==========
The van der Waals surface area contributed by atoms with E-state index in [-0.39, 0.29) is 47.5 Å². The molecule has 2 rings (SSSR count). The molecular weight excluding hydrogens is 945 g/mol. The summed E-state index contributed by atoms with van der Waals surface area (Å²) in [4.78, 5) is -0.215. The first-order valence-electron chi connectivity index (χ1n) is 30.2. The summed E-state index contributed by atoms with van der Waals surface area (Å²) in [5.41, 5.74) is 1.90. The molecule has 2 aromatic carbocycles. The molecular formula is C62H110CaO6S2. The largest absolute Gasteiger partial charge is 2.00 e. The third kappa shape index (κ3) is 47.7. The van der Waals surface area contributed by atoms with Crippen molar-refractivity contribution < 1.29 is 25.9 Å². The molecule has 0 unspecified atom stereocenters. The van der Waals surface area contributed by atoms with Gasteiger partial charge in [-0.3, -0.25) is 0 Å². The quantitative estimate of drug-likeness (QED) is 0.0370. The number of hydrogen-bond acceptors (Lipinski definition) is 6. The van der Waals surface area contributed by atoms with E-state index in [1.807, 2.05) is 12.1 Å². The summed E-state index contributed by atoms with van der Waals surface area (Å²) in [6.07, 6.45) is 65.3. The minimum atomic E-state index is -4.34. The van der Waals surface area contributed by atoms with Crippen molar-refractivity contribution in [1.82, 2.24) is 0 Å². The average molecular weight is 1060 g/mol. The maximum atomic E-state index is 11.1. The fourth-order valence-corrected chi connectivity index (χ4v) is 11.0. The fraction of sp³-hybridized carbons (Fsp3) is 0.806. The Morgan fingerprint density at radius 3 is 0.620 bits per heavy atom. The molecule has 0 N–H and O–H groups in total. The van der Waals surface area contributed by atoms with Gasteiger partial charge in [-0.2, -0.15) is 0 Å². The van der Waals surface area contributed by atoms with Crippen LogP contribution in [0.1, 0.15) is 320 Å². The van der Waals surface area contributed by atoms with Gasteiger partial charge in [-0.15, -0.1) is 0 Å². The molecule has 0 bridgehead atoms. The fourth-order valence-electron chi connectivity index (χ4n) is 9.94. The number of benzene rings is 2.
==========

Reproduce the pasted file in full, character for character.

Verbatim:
The van der Waals surface area contributed by atoms with E-state index in [-0.39, 0.29) is 47.5 Å². The molecule has 2 rings (SSSR count). The molecular weight excluding hydrogens is 945 g/mol. The summed E-state index contributed by atoms with van der Waals surface area (Å²) in [4.78, 5) is -0.215. The first-order valence-electron chi connectivity index (χ1n) is 30.2. The summed E-state index contributed by atoms with van der Waals surface area (Å²) in [5.41, 5.74) is 1.90. The molecule has 2 aromatic carbocycles. The molecular formula is C62H110CaO6S2. The largest absolute Gasteiger partial charge is 2.00 e. The third kappa shape index (κ3) is 47.7. The van der Waals surface area contributed by atoms with Crippen molar-refractivity contribution < 1.29 is 25.9 Å². The molecule has 0 unspecified atom stereocenters. The van der Waals surface area contributed by atoms with Gasteiger partial charge in [-0.3, -0.25) is 0 Å². The quantitative estimate of drug-likeness (QED) is 0.0370. The number of hydrogen-bond acceptors (Lipinski definition) is 6. The van der Waals surface area contributed by atoms with E-state index in [1.807, 2.05) is 12.1 Å². The summed E-state index contributed by atoms with van der Waals surface area (Å²) in [6.07, 6.45) is 65.3. The minimum atomic E-state index is -4.34. The van der Waals surface area contributed by atoms with Crippen molar-refractivity contribution in [1.82, 2.24) is 0 Å². The average molecular weight is 1060 g/mol. The maximum atomic E-state index is 11.1. The fourth-order valence-corrected chi connectivity index (χ4v) is 11.0. The fraction of sp³-hybridized carbons (Fsp3) is 0.806. The Morgan fingerprint density at radius 3 is 0.620 bits per heavy atom. The molecule has 0 N–H and O–H groups in total. The van der Waals surface area contributed by atoms with Gasteiger partial charge in [-0.2, -0.15) is 0 Å². The van der Waals surface area contributed by atoms with Crippen LogP contribution in [0.1, 0.15) is 320 Å². The van der Waals surface area contributed by atoms with Gasteiger partial charge in [-0.15, -0.1) is 0 Å². The molecule has 0 bridgehead atoms. The fourth-order valence-electron chi connectivity index (χ4n) is 9.94. The number of benzene rings is 2.